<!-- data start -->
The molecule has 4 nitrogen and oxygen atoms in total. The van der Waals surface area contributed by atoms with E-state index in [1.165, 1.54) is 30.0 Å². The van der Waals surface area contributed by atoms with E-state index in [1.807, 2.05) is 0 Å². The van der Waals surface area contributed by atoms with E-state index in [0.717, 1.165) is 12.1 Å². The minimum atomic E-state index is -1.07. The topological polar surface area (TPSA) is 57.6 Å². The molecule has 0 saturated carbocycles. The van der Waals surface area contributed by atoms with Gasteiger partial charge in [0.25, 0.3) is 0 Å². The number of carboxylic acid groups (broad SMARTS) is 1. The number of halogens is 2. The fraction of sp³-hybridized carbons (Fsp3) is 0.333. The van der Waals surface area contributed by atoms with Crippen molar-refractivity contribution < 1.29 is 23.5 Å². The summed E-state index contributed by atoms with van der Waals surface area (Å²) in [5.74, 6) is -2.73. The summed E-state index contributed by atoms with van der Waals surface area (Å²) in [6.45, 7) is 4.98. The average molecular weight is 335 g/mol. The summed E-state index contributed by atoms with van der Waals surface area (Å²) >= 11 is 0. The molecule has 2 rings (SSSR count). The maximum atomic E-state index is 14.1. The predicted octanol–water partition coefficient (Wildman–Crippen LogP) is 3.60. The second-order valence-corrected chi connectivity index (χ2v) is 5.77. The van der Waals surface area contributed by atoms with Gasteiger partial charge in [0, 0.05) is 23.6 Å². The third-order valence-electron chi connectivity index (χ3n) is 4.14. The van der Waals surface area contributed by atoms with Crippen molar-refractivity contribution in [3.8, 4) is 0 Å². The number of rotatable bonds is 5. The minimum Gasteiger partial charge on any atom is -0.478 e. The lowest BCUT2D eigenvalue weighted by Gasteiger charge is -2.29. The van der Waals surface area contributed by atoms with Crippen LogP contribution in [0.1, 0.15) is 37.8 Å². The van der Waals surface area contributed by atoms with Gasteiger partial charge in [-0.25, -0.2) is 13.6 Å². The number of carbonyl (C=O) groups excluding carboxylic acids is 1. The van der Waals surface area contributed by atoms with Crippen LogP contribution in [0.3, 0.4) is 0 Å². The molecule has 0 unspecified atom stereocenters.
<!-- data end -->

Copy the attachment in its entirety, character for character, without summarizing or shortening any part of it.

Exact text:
The molecule has 4 nitrogen and oxygen atoms in total. The van der Waals surface area contributed by atoms with E-state index in [1.165, 1.54) is 30.0 Å². The van der Waals surface area contributed by atoms with E-state index in [1.807, 2.05) is 0 Å². The van der Waals surface area contributed by atoms with E-state index in [0.717, 1.165) is 12.1 Å². The minimum atomic E-state index is -1.07. The topological polar surface area (TPSA) is 57.6 Å². The molecule has 0 saturated carbocycles. The van der Waals surface area contributed by atoms with Gasteiger partial charge in [0.25, 0.3) is 0 Å². The number of carboxylic acid groups (broad SMARTS) is 1. The number of halogens is 2. The fraction of sp³-hybridized carbons (Fsp3) is 0.333. The van der Waals surface area contributed by atoms with Crippen molar-refractivity contribution < 1.29 is 23.5 Å². The summed E-state index contributed by atoms with van der Waals surface area (Å²) in [5.74, 6) is -2.73. The summed E-state index contributed by atoms with van der Waals surface area (Å²) in [6.45, 7) is 4.98. The average molecular weight is 335 g/mol. The summed E-state index contributed by atoms with van der Waals surface area (Å²) >= 11 is 0. The molecule has 2 rings (SSSR count). The maximum atomic E-state index is 14.1. The predicted octanol–water partition coefficient (Wildman–Crippen LogP) is 3.60. The second-order valence-corrected chi connectivity index (χ2v) is 5.77. The van der Waals surface area contributed by atoms with Gasteiger partial charge in [0, 0.05) is 23.6 Å². The third-order valence-electron chi connectivity index (χ3n) is 4.14. The van der Waals surface area contributed by atoms with Crippen molar-refractivity contribution in [3.8, 4) is 0 Å². The number of rotatable bonds is 5. The minimum Gasteiger partial charge on any atom is -0.478 e. The lowest BCUT2D eigenvalue weighted by Gasteiger charge is -2.29. The van der Waals surface area contributed by atoms with Crippen LogP contribution in [0.1, 0.15) is 37.8 Å². The van der Waals surface area contributed by atoms with Gasteiger partial charge in [-0.25, -0.2) is 13.6 Å². The number of carbonyl (C=O) groups excluding carboxylic acids is 1. The van der Waals surface area contributed by atoms with Crippen LogP contribution in [0.3, 0.4) is 0 Å². The molecule has 0 unspecified atom stereocenters.